Category Archives: Data Access

This section will teach you how to add database access to the Spring Boot applications using the following elements:

  • A running database, whether initiated by/embedded within your application or
    simply accessible to your application
  • Database drivers enabling programmatic access, usually provided by the database vendor
  • A Spring Data module for accessing the target database.

How to add initial data in Spring Boot JPA applications

In order to have some data inserted at application start up, all you have to do is creating a data.sql file in your src/main/resources folder and it will be automatically executed on startup. Within this file, place your SQL INSERT Statements:

INSERT into CUSTOMER(id,name,surname) VALUES (1,'aaaa','bbbbbb') INSERT into CUSTOMER(id,name,surname) VALUES (2,'cccc','dddddd')

On the other hand, if you want to execute DDL, such as CREATE TABLE statements, you have to place them into a src/main/resources/schema.sql file

CREATE TABLE task (   id          INTEGER PRIMARY KEY,   description VARCHAR(64) NOT NULL,   completed   BIT NOT NULL);

Consider, however, that Tables are by default created by Spring Boot if you include Entity objects for an in memory database like H2. If you still want to use schema.sql you’ll have to disable this feature by adding this to your


Finally, it is worth mentioning that if you’re using Spring boot 2, database initialization only works for embedded databases (H2, HSQLDB, …). If you want to use it for other databases as well, you need to change the spring.datasource.initialization-mode property:


That’s all! We have demonstrated in this tutorial how to add initial data in Spring Boot JPA applications, by adding SQL scripts and DDL statements in your resources folder.

Create a JPA Application using Groovy and Spring Boot

You can create a Spring Boot application using Groovy either from the IDE or using the online Spring Boot application generator and selecting Groovy as the language.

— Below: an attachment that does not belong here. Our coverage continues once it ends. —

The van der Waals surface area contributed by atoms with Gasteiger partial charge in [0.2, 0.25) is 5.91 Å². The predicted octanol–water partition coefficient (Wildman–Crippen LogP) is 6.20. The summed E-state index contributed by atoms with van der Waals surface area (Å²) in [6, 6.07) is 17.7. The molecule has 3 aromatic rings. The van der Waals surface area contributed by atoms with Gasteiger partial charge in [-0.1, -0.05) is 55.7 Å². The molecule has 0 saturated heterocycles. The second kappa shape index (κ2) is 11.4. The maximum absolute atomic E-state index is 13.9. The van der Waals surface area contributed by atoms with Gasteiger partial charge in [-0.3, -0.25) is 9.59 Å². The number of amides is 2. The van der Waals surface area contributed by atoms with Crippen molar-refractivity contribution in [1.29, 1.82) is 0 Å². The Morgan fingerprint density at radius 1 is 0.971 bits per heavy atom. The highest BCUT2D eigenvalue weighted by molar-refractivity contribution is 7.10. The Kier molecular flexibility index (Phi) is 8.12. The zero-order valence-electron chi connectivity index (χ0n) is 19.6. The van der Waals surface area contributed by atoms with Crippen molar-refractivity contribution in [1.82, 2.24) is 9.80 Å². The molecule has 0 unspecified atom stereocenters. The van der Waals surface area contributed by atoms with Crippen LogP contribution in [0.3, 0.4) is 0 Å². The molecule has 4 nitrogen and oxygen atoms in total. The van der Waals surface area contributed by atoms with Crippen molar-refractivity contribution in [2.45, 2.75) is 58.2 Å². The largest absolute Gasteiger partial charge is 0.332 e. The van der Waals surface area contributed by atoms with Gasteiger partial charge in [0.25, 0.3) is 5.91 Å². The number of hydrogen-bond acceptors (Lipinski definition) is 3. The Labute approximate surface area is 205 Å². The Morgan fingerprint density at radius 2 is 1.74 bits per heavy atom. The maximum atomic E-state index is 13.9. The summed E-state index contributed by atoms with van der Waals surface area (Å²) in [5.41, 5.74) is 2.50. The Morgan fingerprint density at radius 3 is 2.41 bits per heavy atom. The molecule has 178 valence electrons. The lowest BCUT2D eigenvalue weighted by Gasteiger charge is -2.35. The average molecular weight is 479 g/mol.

You’ll now see how to develop a simple Spring Boot web application using Groovy, Spring Data JPA, and Thymeleaf. Add the Web, Thymeleaf, JPA, and H2 starters dependencies to your application.

spring init --language=groovy -dweb,thymeleaf,jpa,h2 demogroovy 

Create a JPA entity called Customer.groovy:

package com.example.demogroovy;
import javax.persistence.*@Entity @Table(name = "CUSTOMER")
class Customer {
  @Id @GeneratedValue(strategy = GenerationType.AUTO)
  Long id
  String name
  String email

As you are using Groovy, you don’t need to create setters and getters for your entity properties.

Create a Spring Data JPA repository for the Entity:

package com.example.demogroovy;


interface CustomerRepository extends JpaRepository<Customer, Long> {
  Customer findByName(String name);

Next, create a SpringMVC controller to show the list of customers, as shown here:

package com.example.demogroovy;
import org.springframework.beans.factory.annotation.Autowired
import org.springframework.stereotype.Controller
import org.springframework.ui.Model
import org.springframework.web.bind.annotation.GetMapping @Controller class HomeController {
  @Autowired CustomerRepository repo;
  @GetMapping("/") String home(Model model) {
    model.addAttribute("customers", repo.findAll())

Create the Thymeleaf view src/main/resources/templates/home.html to render customers:

<html xmlns:th="">
        <META http-equiv="Content-Type" content="text/html; charset=UTF-8">
        <title>Customers List</title>
        <meta http-equiv="Content-Type" content="text/html; charset=UTF-8">
                             <th>Id</th>         <th>Name</th>     
                <tr th:each="Customer : ${customers}">
                             <td th:text="${}">Id</td>         <td th:text="${}">Name</td>     

When you generate the application, the main entry point class is created, as shown here:

package com.example.demogroovy;
import org.springframework.boot.SpringApplication
import org.springframework.boot.autoconfigure.SpringBootApplication @SpringBootApplication class DemoApplication {
  static void main(String[] args) {, args)

You can initialize the database with sample data using a SQL script in src/main/resources/data.sql

insert into customer(id, name, email) values (1,'john',''), (2,'frank',''), (3,'test',''); 

Finally, include in your src/main/resources/ the following property that will auto-generate the customer table at start-up:

spring.jpa.hibernate.ddl-auto = update 

Now you can run the application by executing:

 ./mvnw spring-boot:run

If you point your browser to http://localhost:8080/, you should be able to see customer details.

How to connect to H2 Console in Spring Boot

In order to enable H2 In-Memory Database in Spring Boot applications you have to include the “h2” dependency in your initializer. For example:

spring init -dweb,jpa,h2 demo-h2

The H2 Database provides a web interface called H2 Console to see the data. You can enable the h2 console in the src/main/resources/

# Enabling H2 Console spring.h2.console.enabled=true 

You can launch up H2 Console at the following address: http://localhost:8080/h2-console

As far as H2 is concerned, as soon as Spring Boot sees H2 in the class path, it auto configures a data source similar to what you see below:

spring.datasource.url=jdbc:h2:mem:testdb spring.datasource.driverClassName=org.h2.Driver spring.datasource.username=sa spring.datasource.password= spring.jpa.database-platform=org.hibernate.dialect.H2Dialect